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Letter to Thomas Jefferson - 27 May 1789

James Madison


27 May 1789


New York


4My former will have made known to you the obstacles to a licence for your visit to America. The new authority has not yet taken up your application. As soon as the auxiliary offices to the President shall be established and filled, which will probably not be long delayed, I hope the subject will be decided on, and in the manner you wish. It is already agreed in the form of resolutions that there shall be three departments: one for finance, another for foreign affairs, and the third for war. The last will be continued in the hands of General Knox. The second will remain with Mr. Jay, if he chooses to keep it. The first is also to be under one head, though to be branched out in such a manner as will check the administration. Chancellor Livingston wishes this department, but will not succeed. It will be given, I think, to Jay or Hamilton. The latter is, perhaps, best qualified for that species of business, and on that account would be preferred by those who know him personally. The former is more known by character throughout the United States.

5I have been asked whether any appointment at home would be agreeable to you. Being unacquainted with your mind, I have not ventured on an answer.

6The Bill of rates, which passed the House of Representatives a few days ago, is not yet come down from the Senate. The duties will, it is said, be pretty much reduced. In a few instances, perhaps, the reductions may not be improper. If they are not generally left as high as will admit of collection, the dilemma will be unavoidable, of either maintaining our public credit in its birth, or resorting to other kinds of taxation for which our constituents are not yet prepared. The Senate is also abolishing the discriminations in favor of nations in Treaty, whereby Britain will be quieted in the enjoyment of our trade, as she may please to regulate it, and France discouraged from her efforts at a competition which it is not less our interest than hers to promote. The question was agitated repeatedly in the House of Representatives, and decided at last almost unanimously, in favor of some monitory proof that our Government is able and not afraid to encounter the restrictions of Britain. Both the Senators from Virginia, particularly Lee, go with the majority of the Senate. In this, I suspect the temper of the party which sent them is as little consulted as in the conduct of Lee in the affair of titles, and his opinion in relation to the western country.

7I have already informed you that Madam Brehan is every day recovering from the disesteem and neglect into which reports had thrown her, and that Moustier is also become more and more acceptable, or at least less and less otherwise. His commercial ideas are probably neither illiberal nor unfriendly to this country. The contrary has been supposed. When the truth is ascertained and known, unfavorable impressions will be still more removed.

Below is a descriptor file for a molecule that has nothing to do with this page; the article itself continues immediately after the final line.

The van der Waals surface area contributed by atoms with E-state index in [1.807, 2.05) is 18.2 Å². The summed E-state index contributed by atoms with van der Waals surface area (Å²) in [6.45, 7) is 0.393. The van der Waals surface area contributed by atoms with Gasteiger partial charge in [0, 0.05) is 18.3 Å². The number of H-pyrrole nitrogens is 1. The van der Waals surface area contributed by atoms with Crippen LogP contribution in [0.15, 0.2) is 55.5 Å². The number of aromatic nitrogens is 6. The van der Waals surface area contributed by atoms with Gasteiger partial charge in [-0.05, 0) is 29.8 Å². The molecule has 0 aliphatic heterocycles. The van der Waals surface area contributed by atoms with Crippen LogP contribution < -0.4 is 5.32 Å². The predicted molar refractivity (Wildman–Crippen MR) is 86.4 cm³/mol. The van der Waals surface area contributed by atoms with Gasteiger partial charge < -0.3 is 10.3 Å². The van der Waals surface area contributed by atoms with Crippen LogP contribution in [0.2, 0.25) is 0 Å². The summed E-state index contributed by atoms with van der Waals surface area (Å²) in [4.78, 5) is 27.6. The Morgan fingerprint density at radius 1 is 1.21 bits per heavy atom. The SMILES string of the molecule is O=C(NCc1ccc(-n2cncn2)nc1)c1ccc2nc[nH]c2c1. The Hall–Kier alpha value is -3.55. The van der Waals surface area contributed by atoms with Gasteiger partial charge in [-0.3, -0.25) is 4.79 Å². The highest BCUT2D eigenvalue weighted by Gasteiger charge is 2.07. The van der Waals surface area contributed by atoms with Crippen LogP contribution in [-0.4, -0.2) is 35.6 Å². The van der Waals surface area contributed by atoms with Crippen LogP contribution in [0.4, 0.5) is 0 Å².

8The subject of amendments was to have been introduced on monday last, but is postponed in order that more urgent business may not be delayed. On monday seven-night it will certainly come forward. A Bill of rights, incorporated, perhaps, into the Constitution, will be proposed, with a few alterations most called for by the opponents of the Government and least objectionable to its friends.

9As soon as Mr. Brown arrives, who is the Representative of Kentucky, the admission of that district to the character of a State, and a member of the Union, will claim attention. I foresee no difficulty, unless local jealousy should couple the pretensions of Vermont with those of Kentucky; and even then no other delay than what may be necessary to open the way for the former, through the forms and perhaps the objections of this State, N. York, which must not be altogether disregarded.

10The proceedings of the new Congress are, so far, marked with great moderation and liberality, and will disappoint the wishes and predictions of many who have opposed the Government. The spirit which characterizes the House of Representatives, in particular, is already extinguishing the honest fears which considered the system as dangerous to Republicanism. For myself, I am persuaded that the bias of the federal is on the same side with that of the State Governments, though in a much less degree.

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  • Theoretical/Philosophical
  • Historical Commentary
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  • Current Events
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  • separation of powers
  • rules
  • Rufus King
  • slave
  • slave labor
  • slavery
  • slave trade
  • Revolution
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  • presidency
  • Oliver Ellsworth
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  • representation
  • slaves
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  • William Jackson
  • Western Territory
  • Virginia Plan
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  • taxation
  • three-fifths clause
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  • Dred Scott
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  • 3/5 clause
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